Phoenix Footwear has reported a 14.9 percent drop in sales to $16.5 million in the fourth quarter ended Jan. 3. The quarter’s final net loss was $14.9 million, up from a loss of $11.89 million for the same period a year earlier. Net losses from continuing operations were $14.2 million, against losses of $12.8 million the year before.

The fourth-quarter net loss included $10.8 million in non-cash impairment charges. The same period for 2007 had $6.0 million in such charges.

For the full year, Phoenix suffered from the weak retail environment in the U.S. as some major customers worked to reduce inventories. Net sales were down by 9.4 percent to $75.1 million. This included drops in both footwear and accessories: Footwear fell by 8.7 percent to $37.7 million, while accessories were down by 9.9 percent to $37.4 million. Shoe revenues fell in all sales channels, including independent retailers, department stores and catalogs.

For the full year, the gross margin grew by 2 percentage points to 33 percent as a result of fewer closeout sales. It was also helped by a restructuring of sourcing operations that took place in the second half of 2007. Net inventories were 10 percent below the full-year figure from 2007 to $18.0 million.

Phoenix has been in continued default on its bank debt since last September, and this, combined with two straight years of losses, spurred the company’s independent registered public accountants to issue a going concern explanatory paragraph in their report.

Phoenix is working to right its ship. In February it ended its Tommy Bahama business, which had a loss of $2.4 million for the 2008 fiscal year. It plans to monetize the associated working capital and use the proceeds to cut its debt by $2.5 million. For the first quarter 2009, Phoenix will report a pre-tax charge of $680,000 to $830,000 for this action.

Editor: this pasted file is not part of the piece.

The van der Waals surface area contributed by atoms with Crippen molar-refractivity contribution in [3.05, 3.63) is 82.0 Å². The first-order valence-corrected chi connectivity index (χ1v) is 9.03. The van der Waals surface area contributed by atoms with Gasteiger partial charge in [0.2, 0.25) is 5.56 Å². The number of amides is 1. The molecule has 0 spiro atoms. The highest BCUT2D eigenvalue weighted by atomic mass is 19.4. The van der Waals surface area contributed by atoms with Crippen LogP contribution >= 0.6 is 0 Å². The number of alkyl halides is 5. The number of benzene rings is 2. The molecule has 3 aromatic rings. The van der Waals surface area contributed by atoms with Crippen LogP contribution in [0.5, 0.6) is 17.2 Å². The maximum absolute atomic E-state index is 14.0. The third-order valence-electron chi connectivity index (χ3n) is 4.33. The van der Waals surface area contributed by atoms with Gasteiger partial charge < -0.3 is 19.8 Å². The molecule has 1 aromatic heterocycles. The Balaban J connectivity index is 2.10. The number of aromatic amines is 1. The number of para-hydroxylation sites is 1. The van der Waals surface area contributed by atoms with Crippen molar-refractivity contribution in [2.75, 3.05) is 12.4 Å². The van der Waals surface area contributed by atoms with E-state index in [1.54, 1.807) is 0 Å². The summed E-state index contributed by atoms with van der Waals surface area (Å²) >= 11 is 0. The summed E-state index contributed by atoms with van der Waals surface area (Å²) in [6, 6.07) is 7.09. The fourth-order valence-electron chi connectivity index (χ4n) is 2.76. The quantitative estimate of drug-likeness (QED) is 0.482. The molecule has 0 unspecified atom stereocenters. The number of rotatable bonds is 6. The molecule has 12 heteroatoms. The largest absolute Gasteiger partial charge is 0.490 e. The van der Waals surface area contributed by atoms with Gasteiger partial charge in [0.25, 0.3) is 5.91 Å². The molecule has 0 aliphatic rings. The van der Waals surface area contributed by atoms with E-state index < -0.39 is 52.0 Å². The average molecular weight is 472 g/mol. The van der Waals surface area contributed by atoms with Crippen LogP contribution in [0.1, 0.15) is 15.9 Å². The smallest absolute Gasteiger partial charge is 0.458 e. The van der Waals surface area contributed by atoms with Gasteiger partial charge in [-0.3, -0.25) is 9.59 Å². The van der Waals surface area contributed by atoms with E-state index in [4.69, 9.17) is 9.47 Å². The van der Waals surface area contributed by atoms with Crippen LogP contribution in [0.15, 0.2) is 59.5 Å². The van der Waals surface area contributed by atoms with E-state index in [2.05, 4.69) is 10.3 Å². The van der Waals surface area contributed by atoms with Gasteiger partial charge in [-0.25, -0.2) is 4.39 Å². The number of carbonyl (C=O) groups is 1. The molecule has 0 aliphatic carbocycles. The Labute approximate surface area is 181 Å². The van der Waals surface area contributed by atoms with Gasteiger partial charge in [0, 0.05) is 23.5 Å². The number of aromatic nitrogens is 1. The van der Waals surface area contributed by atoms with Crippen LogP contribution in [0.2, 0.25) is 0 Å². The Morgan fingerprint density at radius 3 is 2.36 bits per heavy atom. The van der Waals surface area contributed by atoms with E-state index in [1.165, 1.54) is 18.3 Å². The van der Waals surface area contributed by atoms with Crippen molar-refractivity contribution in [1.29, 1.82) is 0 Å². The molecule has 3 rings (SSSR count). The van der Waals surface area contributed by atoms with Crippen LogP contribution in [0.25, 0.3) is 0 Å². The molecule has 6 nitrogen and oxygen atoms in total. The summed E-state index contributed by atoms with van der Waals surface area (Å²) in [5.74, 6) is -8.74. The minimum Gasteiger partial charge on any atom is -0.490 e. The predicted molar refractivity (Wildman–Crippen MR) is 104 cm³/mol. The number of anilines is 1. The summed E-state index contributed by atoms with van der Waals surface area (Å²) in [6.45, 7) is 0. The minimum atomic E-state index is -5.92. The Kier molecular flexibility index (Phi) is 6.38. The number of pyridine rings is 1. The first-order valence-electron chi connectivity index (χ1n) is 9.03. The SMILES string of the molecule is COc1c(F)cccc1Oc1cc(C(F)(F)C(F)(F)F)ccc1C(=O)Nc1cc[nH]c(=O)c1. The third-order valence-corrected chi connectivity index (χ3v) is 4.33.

In addition, Phoenix eliminated 13 positions during the first quarter, and this should result in annualized savings of more than $2.0 million for this restructuring.

Finally, the company has agreed to sell its Chambers Belt Company division. A large percentage of the division’s revenues came from licensing fees for Wrangler products, but Wrangler announced that once they expired – Dec. 31, 2009 for the mass market, Dec. 31, 2010 for the Western market – it would take that business back in-house, taking with it the majority of Chambers operations. Tandy Brands Accessories is the buyer for Chambers, and will pay $500,000 plus acquired inventory costs in immediately available funds at closing, as well as a percentage of the revenues generated by this business in the year after closing.

Phoenix estimates that the transaction, once completed, will leave it with $14 million in cash, and that plus the money from Tommy Bahama will eliminate its debt by the end of the current fiscal year.